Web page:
When designing a Gamified system, it's important to keep the design as simple as possible. In other words, KISS aka Keep It Simple Student of life. This helps get a release done sooner and communicating the concepts to the players an easier task.
So, what happened? In the initial design of the Zombie Technology Elimination Project (ZTEP) system, there was a concept called WIP points. It was there to combat a potential behavioral side-effect. You might ask, what's a behavior side-effect?
The best example of a system which promoted a behavior side-effect is the Bay Bridge toll example where people paid less toll money if they waited to cross it after a certain time period. Unfortunately, people will do dangerous things to pay less money. Slides 10 and 11 below are the things to see related to the bridge and also are shown in the article written by Nicole Lazzaro titled Gamification Can Kill.
With that toll bridge design tragedy in mind, I decided that my ZTEP system would avoid such unintended side effects.
In order to give people a sense of progress, I designed in WIP points for changing code and Zombie Points for releasing the code into production. The WIP points followed by the Zombie Points were in place to encourage software developers to change the code and then release those code changes into production. Hypothetically, the worst case situation is where a code defect could be inserted and another person much later would push the defective code into production. Picture someone stepping into another person's gum and you get the picture. It turns out the WIP points were not needed.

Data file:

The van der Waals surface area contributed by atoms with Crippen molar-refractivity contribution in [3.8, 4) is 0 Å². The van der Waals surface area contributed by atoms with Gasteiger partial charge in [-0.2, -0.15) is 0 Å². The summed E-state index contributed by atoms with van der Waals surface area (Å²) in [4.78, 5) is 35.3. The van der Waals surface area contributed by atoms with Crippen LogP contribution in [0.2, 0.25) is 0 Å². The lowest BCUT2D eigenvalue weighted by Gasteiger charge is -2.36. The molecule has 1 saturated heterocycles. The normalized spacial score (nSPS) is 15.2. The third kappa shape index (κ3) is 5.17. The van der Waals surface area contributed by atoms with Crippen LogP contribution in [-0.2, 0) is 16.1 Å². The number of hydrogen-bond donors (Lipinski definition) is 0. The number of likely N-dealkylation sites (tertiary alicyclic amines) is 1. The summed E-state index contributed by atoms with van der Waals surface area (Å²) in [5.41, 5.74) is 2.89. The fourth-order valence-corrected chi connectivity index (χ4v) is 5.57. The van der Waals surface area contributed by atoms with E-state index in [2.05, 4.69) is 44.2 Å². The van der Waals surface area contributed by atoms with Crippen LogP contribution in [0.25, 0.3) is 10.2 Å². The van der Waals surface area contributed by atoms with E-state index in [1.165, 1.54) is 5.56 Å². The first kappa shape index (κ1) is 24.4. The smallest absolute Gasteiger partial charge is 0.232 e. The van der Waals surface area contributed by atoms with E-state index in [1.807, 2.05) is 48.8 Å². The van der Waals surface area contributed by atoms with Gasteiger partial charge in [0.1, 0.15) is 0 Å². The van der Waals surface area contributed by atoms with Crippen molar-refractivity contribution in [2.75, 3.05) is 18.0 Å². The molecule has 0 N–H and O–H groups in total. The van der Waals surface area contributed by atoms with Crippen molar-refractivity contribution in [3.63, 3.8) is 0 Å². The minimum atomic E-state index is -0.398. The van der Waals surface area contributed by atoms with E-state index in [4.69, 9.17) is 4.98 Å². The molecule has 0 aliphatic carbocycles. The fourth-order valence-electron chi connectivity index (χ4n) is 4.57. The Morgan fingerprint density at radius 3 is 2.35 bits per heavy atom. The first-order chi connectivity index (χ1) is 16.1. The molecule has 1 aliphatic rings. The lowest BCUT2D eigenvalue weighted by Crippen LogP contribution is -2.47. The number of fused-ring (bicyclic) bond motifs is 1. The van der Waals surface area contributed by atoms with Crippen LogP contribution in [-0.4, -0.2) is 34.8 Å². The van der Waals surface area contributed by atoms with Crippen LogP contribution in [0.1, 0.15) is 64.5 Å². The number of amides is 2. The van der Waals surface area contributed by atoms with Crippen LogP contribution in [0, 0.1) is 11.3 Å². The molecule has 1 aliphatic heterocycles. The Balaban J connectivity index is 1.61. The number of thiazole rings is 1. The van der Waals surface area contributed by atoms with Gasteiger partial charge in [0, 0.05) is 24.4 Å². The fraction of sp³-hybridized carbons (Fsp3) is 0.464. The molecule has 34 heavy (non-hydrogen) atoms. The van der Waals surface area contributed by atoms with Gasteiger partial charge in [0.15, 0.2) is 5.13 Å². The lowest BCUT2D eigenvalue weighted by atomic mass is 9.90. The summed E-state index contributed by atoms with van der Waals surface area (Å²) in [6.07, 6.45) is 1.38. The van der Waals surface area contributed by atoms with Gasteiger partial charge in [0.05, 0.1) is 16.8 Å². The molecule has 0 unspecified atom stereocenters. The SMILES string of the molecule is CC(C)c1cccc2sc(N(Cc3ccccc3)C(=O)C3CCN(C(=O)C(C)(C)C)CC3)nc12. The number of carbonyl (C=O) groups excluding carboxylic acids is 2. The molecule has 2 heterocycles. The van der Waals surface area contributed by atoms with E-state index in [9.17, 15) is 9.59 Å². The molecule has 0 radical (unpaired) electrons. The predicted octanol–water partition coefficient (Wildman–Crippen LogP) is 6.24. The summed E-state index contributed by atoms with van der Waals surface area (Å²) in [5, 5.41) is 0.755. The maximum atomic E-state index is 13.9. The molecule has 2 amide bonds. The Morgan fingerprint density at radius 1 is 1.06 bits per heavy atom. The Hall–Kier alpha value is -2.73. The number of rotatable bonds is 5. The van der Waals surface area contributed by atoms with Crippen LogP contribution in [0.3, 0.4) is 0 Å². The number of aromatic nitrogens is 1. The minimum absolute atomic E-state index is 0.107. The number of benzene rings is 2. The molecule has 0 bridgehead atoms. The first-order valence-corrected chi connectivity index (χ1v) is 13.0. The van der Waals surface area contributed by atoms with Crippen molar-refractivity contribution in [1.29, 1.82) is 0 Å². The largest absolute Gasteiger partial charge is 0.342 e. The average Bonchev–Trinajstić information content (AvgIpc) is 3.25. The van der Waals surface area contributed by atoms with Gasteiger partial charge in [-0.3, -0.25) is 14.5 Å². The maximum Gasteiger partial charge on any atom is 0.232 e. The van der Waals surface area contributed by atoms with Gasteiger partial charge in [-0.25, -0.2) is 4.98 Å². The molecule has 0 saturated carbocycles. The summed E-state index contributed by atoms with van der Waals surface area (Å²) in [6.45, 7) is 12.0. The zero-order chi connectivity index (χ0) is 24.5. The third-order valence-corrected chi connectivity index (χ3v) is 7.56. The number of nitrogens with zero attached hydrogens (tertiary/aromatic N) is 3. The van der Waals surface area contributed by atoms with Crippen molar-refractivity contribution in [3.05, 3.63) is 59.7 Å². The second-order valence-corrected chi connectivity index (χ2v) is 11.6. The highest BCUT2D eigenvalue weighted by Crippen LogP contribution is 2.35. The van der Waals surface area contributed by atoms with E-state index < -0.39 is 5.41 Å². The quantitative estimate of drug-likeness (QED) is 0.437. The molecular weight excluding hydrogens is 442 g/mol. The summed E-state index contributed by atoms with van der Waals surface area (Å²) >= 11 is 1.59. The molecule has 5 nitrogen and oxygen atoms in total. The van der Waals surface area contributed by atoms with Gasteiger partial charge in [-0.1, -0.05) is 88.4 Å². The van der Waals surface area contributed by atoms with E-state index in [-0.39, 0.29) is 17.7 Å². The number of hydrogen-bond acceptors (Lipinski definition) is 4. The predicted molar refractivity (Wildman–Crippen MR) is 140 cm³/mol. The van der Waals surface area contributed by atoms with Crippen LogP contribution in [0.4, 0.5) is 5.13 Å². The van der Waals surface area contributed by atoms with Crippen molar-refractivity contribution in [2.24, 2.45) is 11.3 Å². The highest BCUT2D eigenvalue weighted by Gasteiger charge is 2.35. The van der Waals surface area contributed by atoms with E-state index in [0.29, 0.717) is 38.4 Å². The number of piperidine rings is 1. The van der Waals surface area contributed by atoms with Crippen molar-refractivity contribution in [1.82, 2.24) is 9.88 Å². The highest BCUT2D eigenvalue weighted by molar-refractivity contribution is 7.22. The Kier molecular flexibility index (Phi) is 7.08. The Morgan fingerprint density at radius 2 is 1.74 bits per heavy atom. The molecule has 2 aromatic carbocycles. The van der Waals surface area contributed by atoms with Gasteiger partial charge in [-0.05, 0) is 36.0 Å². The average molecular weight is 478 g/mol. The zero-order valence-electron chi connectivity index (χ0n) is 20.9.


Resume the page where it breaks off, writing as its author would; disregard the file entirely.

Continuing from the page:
Professional software developers pride themselves on writing code that works and is used by people. If you will pardon the expression, the WIP points were overkill.
We are in the process of removing the WIP points from the system. This frees up webpage screen real estate and the backend system can also made be simpler. So, its removal is a win.
If I had it all over again, I would have had the WIP points as something to add later if it was proven to be needed. At least the cost of the lesson learned was not too high; live and learn. As Mahatma Gandhi said "Live as if you were to die tomorrow. Learn as if you were to live forever."
(Photo by BK on Flickr)